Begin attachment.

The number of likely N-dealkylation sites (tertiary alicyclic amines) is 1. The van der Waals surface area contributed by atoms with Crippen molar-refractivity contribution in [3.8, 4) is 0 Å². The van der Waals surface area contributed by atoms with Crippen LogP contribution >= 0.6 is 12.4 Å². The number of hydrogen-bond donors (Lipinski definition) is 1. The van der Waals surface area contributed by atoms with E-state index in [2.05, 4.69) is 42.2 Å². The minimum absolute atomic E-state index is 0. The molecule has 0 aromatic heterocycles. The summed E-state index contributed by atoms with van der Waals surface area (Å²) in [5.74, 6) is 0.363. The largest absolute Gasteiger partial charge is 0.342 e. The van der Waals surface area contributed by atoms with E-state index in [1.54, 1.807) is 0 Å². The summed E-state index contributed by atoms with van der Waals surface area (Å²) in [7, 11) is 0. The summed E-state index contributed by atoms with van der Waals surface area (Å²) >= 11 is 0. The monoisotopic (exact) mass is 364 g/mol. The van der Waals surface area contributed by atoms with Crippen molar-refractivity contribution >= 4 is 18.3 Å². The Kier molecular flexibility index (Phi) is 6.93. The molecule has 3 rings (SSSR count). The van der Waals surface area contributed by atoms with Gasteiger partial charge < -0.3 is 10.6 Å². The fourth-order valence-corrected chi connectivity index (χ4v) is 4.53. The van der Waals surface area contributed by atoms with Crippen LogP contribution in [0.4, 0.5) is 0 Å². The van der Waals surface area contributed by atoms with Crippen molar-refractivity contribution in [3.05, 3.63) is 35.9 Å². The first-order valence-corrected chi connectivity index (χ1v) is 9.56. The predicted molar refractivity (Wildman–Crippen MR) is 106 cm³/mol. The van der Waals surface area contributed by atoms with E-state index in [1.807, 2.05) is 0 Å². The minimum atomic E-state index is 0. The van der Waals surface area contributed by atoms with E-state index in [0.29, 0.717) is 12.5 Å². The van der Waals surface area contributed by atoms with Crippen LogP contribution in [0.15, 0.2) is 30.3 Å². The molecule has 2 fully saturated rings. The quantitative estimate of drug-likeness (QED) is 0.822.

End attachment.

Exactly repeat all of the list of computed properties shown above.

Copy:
The number of likely N-dealkylation sites (tertiary alicyclic amines) is 1. The van der Waals surface area contributed by atoms with Crippen molar-refractivity contribution in [3.8, 4) is 0 Å². The van der Waals surface area contributed by atoms with Crippen LogP contribution >= 0.6 is 12.4 Å². The number of hydrogen-bond donors (Lipinski definition) is 1. The van der Waals surface area contributed by atoms with E-state index in [2.05, 4.69) is 42.2 Å². The minimum absolute atomic E-state index is 0. The molecule has 0 aromatic heterocycles. The summed E-state index contributed by atoms with van der Waals surface area (Å²) in [5.74, 6) is 0.363. The largest absolute Gasteiger partial charge is 0.342 e. The van der Waals surface area contributed by atoms with E-state index in [1.54, 1.807) is 0 Å². The summed E-state index contributed by atoms with van der Waals surface area (Å²) in [7, 11) is 0. The summed E-state index contributed by atoms with van der Waals surface area (Å²) >= 11 is 0. The monoisotopic (exact) mass is 364 g/mol. The van der Waals surface area contributed by atoms with Crippen molar-refractivity contribution >= 4 is 18.3 Å². The Kier molecular flexibility index (Phi) is 6.93. The molecule has 3 rings (SSSR count). The van der Waals surface area contributed by atoms with Gasteiger partial charge < -0.3 is 10.6 Å². The fourth-order valence-corrected chi connectivity index (χ4v) is 4.53. The van der Waals surface area contributed by atoms with Crippen LogP contribution in [0.4, 0.5) is 0 Å². The van der Waals surface area contributed by atoms with Crippen molar-refractivity contribution in [3.05, 3.63) is 35.9 Å². The first-order valence-corrected chi connectivity index (χ1v) is 9.56. The predicted molar refractivity (Wildman–Crippen MR) is 106 cm³/mol. The van der Waals surface area contributed by atoms with E-state index in [1.807, 2.05) is 0 Å². The minimum atomic E-state index is 0. The van der Waals surface area contributed by atoms with E-state index in [0.29, 0.717) is 12.5 Å². The van der Waals surface area contributed by atoms with Crippen LogP contribution in [0.15, 0.2) is 30.3 Å². The molecule has 2 fully saturated rings. The quantitative estimate of drug-likeness (QED) is 0.822.